It is fairly well-known that with regular exercise your body can improve its function. We most often think of these improvements in the areas of muscular strength, heart rate and cardiac function, or body weight and composition. There is another function that improves with aerobic exercise that is noticeable but not often explained or measured.
Maximal oxygen consumption (VO2 max) is the amount of oxygen your body can use, per kilogram of body weight, per minute. It is a little like measuring your miles per gallon while taking into account how big your car is. Oxygen consumption is dependent, not only on your lung volume (how much air your lungs hold), but also how well your body moves that oxygen into your blood and delivers it to the right areas for efficient use. If your VO2 max is high, you will likely be able to do more strenuous activity for a longer period of time. Conversely, if it is low, you will quickly become winded with only minimal activity like going up a flight of stairs. Men typically have higher VO2 max measurements due to the increased size of their thoracic cavity where the lungs live.
The good news in all of this is that the body’s ability to use oxygen is highly trainable. There are still some genetic factors that can keep you from turning yourself into the next Lance Armstrong, but improvements can be made nonetheless. The key to making improvements is making sure your exercise routine is aerobic in nature. This means doing things that get your heart rate up for a prolonged time, like rigorous biking, running or long-distance swimming. Working out on machines like stair climbers and elliptical trainers can to the trick as well.
Thankfully, VO2 max is one function that is easy to measure and can help you make sure that you are working hard enough to get the needed benefits from your workouts. We have two calculators for you to use to determine the key factors. The first is to determine your estimated maximum heart rate on the heart rate calculator. This will calculate some percentages, allowing you to monitor your heart rate. Monitoring your heart rate will ensure the most appropriate exercise intensity is being maintained. The other calculator will help you determine your current value of maximal oxygen consumption. The procedure for testing your VO2 max is relatively simple. All you need is a stopwatch and the ability to walk 1 mile. Timing yourself, walk a mile as fast as you can. When you are finished you can record your time and your ending heart rate in the calculator. We do the rest to inform you of your current VO2 max. Some general principles to help you with your exercise planning are included below.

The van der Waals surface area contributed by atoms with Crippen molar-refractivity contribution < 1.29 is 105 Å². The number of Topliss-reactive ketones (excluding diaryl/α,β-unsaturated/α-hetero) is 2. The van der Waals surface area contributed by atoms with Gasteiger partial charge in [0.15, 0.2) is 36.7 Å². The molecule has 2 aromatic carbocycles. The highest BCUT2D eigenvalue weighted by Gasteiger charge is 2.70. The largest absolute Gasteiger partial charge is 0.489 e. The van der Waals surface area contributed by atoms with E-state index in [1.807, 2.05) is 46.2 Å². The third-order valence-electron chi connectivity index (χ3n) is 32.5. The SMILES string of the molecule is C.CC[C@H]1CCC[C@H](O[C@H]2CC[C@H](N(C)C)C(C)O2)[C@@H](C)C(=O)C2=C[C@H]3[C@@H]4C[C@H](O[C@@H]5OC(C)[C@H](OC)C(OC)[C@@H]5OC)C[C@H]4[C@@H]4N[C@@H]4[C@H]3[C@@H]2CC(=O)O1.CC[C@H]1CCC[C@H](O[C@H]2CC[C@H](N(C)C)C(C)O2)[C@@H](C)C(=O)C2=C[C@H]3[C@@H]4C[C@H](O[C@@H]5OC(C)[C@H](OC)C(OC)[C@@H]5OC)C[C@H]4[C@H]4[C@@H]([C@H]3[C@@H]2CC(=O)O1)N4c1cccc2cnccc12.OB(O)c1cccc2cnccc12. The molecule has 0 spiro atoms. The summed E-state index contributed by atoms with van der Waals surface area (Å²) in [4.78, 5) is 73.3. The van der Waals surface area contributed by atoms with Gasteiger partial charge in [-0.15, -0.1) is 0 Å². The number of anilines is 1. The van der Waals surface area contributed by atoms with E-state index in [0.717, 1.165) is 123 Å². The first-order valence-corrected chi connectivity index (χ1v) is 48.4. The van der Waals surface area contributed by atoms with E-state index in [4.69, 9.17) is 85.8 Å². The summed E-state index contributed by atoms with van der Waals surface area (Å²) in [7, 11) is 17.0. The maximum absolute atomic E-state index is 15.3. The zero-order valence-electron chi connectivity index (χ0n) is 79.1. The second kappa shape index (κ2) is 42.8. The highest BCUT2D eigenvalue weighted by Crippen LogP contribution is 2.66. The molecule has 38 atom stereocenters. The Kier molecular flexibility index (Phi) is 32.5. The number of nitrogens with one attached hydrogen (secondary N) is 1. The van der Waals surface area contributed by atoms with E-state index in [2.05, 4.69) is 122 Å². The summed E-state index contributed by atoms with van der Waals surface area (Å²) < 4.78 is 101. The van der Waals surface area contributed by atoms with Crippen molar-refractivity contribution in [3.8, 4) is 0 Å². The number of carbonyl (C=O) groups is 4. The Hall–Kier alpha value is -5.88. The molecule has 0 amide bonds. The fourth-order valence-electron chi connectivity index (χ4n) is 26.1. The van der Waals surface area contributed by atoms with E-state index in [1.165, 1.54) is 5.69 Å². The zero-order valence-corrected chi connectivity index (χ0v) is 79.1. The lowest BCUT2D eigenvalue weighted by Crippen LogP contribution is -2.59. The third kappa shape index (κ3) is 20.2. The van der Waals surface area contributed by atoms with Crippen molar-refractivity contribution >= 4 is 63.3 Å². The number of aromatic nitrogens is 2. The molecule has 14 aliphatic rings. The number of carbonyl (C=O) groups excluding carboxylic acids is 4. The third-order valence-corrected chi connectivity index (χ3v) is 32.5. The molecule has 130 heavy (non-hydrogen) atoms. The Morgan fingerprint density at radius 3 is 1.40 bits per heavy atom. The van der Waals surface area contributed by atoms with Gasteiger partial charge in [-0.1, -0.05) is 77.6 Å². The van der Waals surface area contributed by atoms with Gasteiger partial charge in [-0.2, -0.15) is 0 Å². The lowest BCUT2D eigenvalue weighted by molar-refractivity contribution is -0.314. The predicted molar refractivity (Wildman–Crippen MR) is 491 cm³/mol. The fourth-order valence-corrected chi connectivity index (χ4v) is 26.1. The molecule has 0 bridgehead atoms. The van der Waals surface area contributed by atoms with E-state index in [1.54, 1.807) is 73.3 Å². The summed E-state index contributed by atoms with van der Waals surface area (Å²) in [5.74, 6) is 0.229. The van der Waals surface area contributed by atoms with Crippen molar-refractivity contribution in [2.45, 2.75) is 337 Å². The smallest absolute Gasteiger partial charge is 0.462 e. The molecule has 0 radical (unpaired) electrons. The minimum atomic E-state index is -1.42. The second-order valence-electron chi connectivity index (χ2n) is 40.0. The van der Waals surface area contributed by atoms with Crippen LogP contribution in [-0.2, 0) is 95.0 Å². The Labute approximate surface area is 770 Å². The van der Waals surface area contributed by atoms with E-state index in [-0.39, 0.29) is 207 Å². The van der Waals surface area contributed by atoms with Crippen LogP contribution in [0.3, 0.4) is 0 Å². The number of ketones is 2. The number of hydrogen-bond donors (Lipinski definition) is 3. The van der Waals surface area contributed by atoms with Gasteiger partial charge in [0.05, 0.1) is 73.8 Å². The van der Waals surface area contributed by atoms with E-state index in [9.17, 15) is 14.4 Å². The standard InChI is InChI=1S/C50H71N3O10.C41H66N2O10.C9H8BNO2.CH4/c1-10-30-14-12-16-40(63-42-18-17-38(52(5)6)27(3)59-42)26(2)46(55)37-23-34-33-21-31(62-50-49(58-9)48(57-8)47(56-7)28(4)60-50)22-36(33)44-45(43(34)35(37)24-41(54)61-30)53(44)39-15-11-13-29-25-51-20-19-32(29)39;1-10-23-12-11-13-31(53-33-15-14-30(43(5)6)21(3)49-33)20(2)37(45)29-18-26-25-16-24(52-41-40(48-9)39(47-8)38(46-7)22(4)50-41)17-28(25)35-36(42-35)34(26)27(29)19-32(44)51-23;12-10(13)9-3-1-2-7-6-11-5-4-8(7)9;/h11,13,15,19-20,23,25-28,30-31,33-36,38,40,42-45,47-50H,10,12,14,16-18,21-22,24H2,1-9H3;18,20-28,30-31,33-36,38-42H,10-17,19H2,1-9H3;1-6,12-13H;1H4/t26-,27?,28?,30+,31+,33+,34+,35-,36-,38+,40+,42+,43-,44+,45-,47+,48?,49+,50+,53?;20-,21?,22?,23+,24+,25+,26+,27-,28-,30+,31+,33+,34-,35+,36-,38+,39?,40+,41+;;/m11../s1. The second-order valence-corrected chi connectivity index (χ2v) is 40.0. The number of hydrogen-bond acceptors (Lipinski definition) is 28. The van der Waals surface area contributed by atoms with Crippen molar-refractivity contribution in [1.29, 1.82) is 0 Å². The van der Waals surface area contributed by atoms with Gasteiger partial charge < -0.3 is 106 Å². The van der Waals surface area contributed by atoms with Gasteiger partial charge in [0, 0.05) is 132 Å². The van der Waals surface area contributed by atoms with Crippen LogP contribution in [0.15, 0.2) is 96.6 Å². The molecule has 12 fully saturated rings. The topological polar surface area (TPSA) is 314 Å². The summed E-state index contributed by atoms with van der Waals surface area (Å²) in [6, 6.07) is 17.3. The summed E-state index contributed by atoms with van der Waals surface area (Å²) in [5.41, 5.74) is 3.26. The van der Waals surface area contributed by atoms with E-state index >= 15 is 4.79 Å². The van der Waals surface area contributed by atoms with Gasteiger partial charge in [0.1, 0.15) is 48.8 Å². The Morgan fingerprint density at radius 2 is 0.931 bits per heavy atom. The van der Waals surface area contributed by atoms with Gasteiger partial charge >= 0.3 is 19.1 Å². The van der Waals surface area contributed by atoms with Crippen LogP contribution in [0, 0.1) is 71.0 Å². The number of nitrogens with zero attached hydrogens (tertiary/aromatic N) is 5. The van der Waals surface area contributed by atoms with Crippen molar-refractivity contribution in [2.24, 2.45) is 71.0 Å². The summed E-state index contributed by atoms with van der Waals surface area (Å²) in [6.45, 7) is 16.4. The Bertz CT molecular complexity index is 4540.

- Do a general warm-up for at least 5 minutes to get your heart rate and body temperature slightly prepared for impending demands of exercise.
- Shoot for working out for 60 minutes at a heart rate intensity of 70 percent of your max heart rate as calculated in the heart rate calculator. Too low of a heart rate intensity percentage will not give you the desired results.
- Make sure you workout at least 3 times per week. Less than that does not give your body the message that improvements are needed. Working out fewer than 2 times per week is actually a physiological stress to the body.
- Do a gradual cool down after your workout for 5-10 minutes to slowly lower your heart rate. This prevents blood that has been racing through your system from coming to a sudden halt, which could cause pooling in the veins.
- Retest your VO2 max again about every 3 months to track your improvements. Also, recalculate your estimated maximum heart rate. Regular testing will ensure that your workout intensity is sufficient for continual improvements.
Keep in mind that the VO2 max improvements made will not be visible. You may feel some of the improvements when you go up a flight of stairs, but the changes that are made are on the inside. Some changes are even at the cellular level. Your body will be impacted several ways with a consistent and well-structured aerobic program that is performed at the minimum of 70 percent of your maximum heart rate. These changes include:
- Increased heart muscle size
- Improved stroke volume (the amount of blood the heart pumps in each beat)
- Improved cardiac output
- Lowered resting heart rate
- Increased amount of hemoglobin in your red blood cells. Hemoglobin carries oxygen to the needed areas.
- Improved ability for muscles to get oxygen from the blood (oxygen extraction) during your workouts
- Improved blood pressure
- Improved respiratory efficiency
All of these benefits will make your heart, lungs and blood vessels healthier and can benefit your life’s quality and quantity.